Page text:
Bottom line: It is about the power of choice, counsel and control: a company choosing to address the challenges with directness, listening to the counsel and wisdom from all stakeholders, and exercising control by giving some of it away to others whose good ideas might propel the organization further faster. Your Ideal Start Time is NOW! Good luck.
Be Proactive: In the book, "Who Moved My Cheese?", the character, Sniff, sniffed out the "flashpoints" or challenges of the environment while staying focused on the goal of finding the new location of cheese. Seek out the solutions to being in one accord as a company with purpose and determination to succeed.
How Might It Be Accomplished? Hire an (On-boarding) Ambassador (Team).
1. Fastest way to embrace change, blend cultures, generate additional revenues, discover cost savings, and provide unique solutions is to hire an ambassador (equipped with a team), very early in the process, who focuses solely on others' perspectives while promoting the leaders' vision. 2. The Ambassador needs to report directly to the CEO. CEO and leadership must provide unwavering support. 3. The Ambassador needs to have confidentiality. Ability for all parties to speak with no consequences. 4. The Ambassador should be others focused, internally referenced, move toward goals, and see the possibilities.
Success Plan = Being of One Accord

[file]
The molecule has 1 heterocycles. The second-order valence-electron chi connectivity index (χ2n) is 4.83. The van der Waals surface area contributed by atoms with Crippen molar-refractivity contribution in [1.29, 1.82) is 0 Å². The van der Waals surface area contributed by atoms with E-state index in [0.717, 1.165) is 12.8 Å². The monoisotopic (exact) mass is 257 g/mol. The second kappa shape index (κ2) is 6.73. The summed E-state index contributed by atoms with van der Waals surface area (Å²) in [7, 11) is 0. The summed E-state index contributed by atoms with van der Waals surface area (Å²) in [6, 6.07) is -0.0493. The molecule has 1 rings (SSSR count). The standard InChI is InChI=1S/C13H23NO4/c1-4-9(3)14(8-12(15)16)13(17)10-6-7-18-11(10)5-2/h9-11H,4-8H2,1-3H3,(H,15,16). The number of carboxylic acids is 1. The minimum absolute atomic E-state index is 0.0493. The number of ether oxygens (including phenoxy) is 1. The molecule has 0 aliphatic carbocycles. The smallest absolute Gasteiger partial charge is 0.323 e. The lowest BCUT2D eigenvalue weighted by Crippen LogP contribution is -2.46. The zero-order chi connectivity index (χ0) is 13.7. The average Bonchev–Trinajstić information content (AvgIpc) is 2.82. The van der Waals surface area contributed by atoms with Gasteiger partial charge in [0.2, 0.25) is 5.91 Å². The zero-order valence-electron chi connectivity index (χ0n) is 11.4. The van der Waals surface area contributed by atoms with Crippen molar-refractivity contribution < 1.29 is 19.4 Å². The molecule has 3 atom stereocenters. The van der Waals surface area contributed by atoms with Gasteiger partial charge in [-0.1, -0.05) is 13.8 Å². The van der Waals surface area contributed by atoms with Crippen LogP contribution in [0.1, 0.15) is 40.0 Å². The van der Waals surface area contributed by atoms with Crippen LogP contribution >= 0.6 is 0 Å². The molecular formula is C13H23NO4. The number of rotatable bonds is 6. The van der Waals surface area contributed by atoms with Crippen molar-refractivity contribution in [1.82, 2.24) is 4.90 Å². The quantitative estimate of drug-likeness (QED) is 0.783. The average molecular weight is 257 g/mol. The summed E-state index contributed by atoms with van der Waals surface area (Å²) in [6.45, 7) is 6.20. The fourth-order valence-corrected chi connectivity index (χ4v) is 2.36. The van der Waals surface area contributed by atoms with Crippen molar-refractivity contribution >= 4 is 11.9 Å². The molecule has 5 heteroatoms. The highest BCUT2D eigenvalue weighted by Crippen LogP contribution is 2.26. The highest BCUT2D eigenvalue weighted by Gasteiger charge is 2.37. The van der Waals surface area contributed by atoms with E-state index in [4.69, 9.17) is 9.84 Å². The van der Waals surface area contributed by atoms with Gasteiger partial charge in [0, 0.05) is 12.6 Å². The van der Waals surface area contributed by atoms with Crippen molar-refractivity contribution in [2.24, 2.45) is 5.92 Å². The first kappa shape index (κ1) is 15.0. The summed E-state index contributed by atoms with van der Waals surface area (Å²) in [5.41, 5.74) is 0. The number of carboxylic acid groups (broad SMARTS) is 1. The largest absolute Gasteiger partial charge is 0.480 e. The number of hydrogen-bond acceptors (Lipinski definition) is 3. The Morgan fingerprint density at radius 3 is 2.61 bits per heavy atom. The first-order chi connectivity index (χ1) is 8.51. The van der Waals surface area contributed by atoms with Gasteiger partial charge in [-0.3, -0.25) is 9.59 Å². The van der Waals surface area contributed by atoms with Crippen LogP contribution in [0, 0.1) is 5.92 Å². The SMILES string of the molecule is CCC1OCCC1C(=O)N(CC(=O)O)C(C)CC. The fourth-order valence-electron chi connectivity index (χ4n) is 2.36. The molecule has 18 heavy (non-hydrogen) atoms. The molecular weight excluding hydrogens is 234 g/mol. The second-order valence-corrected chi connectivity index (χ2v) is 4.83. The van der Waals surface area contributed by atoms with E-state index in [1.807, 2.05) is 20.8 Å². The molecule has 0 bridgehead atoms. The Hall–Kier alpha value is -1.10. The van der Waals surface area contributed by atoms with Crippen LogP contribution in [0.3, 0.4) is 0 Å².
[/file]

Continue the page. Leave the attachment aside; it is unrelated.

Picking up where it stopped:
1. Power of One Accord (Giving a Face to the Vision): Develop a rally around the leader and his vision, not the company. Success is developing trust and a "Got Your Back" attitude with all stakeholders including employees, vendors, and customers. What ways can the leader communicate the vision so that it is vivid and real for all? 2. Power of Directness: Shoot straight, be honest. Hide nothing. Speak first before it is presented from someone else's perspective. Back up your words with action, follow-through, and transparency. 3. Power of Yes: Synergy is when everyone can say "Yes" to an action step. The more yeses, the more progress. 4. Power of Difference: Support delivering the product in an extraordinary way. Promote "We Love Our Jobs: Living the Adventure" campaign. The goal is "Brand Envy" and earning the "Top Place to Work" award. 5. Power of Observing/Pro-Active Listening: Enlist all stakeholders and adopt attitude that "All Comments Matter". Generally, asking the right questions gives productive feedback from those who truly care about the success of the venture. Hot-Lines, Suggestion Boxes, and surveys handled with complete confidentiality are the key. 6. Power of Repetition: Tell what you are going to tell them. Tell Them. Tell them what you told them. Believing comes from hearing, truly hearing. True hearing comes when trust and buy-in are established. 7. Power of Honoring: Seek out, acknowledge, and reward anyone going beyond the call of duty to deliver extraordinary solutions. The goal is to energize the team and focus behavior toward winning big.